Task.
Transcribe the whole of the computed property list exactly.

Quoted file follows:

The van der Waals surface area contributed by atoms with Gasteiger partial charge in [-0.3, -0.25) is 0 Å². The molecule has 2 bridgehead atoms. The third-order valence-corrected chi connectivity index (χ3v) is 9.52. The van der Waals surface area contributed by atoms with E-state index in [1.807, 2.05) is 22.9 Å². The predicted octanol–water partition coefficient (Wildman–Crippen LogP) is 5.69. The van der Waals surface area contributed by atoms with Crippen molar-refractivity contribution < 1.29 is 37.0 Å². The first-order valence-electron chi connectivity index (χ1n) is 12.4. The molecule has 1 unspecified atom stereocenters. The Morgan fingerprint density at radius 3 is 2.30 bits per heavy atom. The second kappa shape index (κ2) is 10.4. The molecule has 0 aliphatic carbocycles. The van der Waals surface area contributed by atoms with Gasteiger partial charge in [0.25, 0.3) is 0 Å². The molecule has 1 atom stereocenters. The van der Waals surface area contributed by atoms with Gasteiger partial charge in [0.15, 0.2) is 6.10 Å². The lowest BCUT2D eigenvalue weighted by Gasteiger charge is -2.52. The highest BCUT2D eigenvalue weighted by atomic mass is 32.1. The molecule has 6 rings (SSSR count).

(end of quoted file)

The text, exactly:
The van der Waals surface area contributed by atoms with Gasteiger partial charge in [-0.3, -0.25) is 0 Å². The molecule has 2 bridgehead atoms. The third-order valence-corrected chi connectivity index (χ3v) is 9.52. The van der Waals surface area contributed by atoms with E-state index in [1.807, 2.05) is 22.9 Å². The predicted octanol–water partition coefficient (Wildman–Crippen LogP) is 5.69. The van der Waals surface area contributed by atoms with Crippen molar-refractivity contribution < 1.29 is 37.0 Å². The first-order valence-electron chi connectivity index (χ1n) is 12.4. The molecule has 1 unspecified atom stereocenters. The Morgan fingerprint density at radius 3 is 2.30 bits per heavy atom. The second kappa shape index (κ2) is 10.4. The molecule has 0 aliphatic carbocycles. The van der Waals surface area contributed by atoms with Gasteiger partial charge in [0.25, 0.3) is 0 Å². The molecule has 1 atom stereocenters. The van der Waals surface area contributed by atoms with Gasteiger partial charge in [0.15, 0.2) is 6.10 Å². The lowest BCUT2D eigenvalue weighted by Gasteiger charge is -2.52. The highest BCUT2D eigenvalue weighted by atomic mass is 32.1. The molecule has 6 rings (SSSR count).